Bud Reid

Bud Reid was born on May 1, 1922, on the Reid farm southwest of Rushville, Neb., to Edwin and Clara (Barth) Reid.  He was named Benjamin Howard, but was always known as Bud.

He grew up on the family farm, attended country school at District 22 and then Rushville High School.  He graduated high school in 1940.

He married Mary Rose Roffers on June 8, 1945, in Rushville and twelve days later was inducted into the Army.

Bud had attempted to enlist in the Navy, but since he was color blind, he was rejected.  He served as part of the WWII occupation forces, first in Germany and then in France.

After his return to the states, he and Mary Rose lived in Chadron, Neb., where he was a partner with his brother-in-law Donald Faulk, in an equipment dealership.  After the death of his father they moved to the Reid farm where they raised their three children, Glenn, Kenneth, and Shirley.

He and the family moved to Rushville in 1965 and then to Hastings, Neb., in 1966 where he lived until his death on July 26, 2017, at the age of 95.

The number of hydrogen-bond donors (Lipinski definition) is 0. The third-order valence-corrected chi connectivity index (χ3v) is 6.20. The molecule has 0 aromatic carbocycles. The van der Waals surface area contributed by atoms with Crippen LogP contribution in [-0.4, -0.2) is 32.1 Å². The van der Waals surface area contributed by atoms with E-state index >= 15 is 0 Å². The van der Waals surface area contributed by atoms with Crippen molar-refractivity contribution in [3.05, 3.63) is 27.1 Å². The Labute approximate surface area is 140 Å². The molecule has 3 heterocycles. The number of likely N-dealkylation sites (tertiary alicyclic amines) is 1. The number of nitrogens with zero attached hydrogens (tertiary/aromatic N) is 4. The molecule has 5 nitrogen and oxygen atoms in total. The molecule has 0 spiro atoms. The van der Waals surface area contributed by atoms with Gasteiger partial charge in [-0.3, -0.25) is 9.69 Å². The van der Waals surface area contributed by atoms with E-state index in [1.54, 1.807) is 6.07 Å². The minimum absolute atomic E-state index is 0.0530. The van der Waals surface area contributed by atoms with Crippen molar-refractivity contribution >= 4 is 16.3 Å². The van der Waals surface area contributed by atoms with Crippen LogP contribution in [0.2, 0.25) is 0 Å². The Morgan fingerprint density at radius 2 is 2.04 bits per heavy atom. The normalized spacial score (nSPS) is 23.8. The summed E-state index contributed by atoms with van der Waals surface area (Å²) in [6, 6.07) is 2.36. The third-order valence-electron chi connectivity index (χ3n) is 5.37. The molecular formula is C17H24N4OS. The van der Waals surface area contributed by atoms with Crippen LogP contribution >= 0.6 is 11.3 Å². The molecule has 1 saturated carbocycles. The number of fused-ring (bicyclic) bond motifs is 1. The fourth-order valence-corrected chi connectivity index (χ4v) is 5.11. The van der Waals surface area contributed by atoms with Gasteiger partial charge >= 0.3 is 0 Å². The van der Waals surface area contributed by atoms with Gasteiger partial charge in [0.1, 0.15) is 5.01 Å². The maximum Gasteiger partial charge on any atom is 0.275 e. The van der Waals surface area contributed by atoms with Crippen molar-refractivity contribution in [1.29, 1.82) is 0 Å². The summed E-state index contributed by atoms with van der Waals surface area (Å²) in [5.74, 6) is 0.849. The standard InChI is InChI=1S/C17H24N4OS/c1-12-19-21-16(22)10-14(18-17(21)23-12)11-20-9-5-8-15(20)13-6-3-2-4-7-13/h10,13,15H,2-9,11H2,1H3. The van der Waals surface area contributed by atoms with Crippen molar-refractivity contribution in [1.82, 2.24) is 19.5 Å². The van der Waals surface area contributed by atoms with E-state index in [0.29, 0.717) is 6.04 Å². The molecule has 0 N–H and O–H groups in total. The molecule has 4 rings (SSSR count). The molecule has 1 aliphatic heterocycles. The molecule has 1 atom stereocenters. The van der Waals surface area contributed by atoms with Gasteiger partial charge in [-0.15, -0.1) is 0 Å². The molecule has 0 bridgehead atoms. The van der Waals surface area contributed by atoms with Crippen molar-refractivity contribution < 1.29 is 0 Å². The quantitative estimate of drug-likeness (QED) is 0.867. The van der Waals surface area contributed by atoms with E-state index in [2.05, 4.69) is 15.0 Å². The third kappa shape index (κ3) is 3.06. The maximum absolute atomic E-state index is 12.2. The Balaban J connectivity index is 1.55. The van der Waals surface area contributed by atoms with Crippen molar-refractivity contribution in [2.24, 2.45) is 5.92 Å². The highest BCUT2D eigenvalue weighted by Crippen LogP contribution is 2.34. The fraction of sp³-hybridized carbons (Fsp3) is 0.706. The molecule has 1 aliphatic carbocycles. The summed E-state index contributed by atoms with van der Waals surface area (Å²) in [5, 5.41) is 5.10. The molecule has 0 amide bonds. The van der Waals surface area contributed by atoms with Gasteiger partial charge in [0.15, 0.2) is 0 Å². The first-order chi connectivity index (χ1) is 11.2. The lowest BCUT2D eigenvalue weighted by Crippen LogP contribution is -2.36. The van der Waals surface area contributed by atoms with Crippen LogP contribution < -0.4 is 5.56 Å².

He is survived by his wife of 72 years, Mary Rose, children Glenn (Christina) Reid of San Miguel, Calif., Kenneth (James Sexton) Reid of Modesto, Calif., and Shirley Reid Melvin of Sioux Falls, S.D., grandchildren Marianna Reid, Nathan Reid, Katherine Reid, Edward Townsend, Heather Reid, Heidi Herrera, Cory Melvin, Jeni Snyder and 15 great-grandchildren.  He is also survived by two sisters, Dinah Keeley and Anna Wimer of Texas.  He was preceded in death by his parents and his siblings June Morris, Zella Anderson, Edwin Reid, James Reid, Lois Jungck, Norma Harris and Mildred Wefso.

A memorial service and internment was held Sept. 15, 2017, at the veteran’s section of Fairview Cemetery, Rushville, Neb.

After his farming career, he followed the Reid family tradition of carpentry, working in Rushville and then in Hastings.  After retirement you could find him in this workshop building baskets, birdhouses, planters, and other fun items to give as gifts to family and friends.  He would build, and then Mary Rose would add her artistic touch with paint and ribbons.  Even with his aversion to eating fish, it didn’t stop him from being an avid fisherman.  If he had a good day, you could be sure to get a gift of fresh fish!

Memorials in Bud’s memory may be given to the Salvation Army since he was so appreciative of their support while he was in the service in Europe.

Last modified onMonday, 02 October 2017 08:15

Leave a comment

Make sure you enter all the required information, indicated by an asterisk (*). HTML code is not allowed.

back to top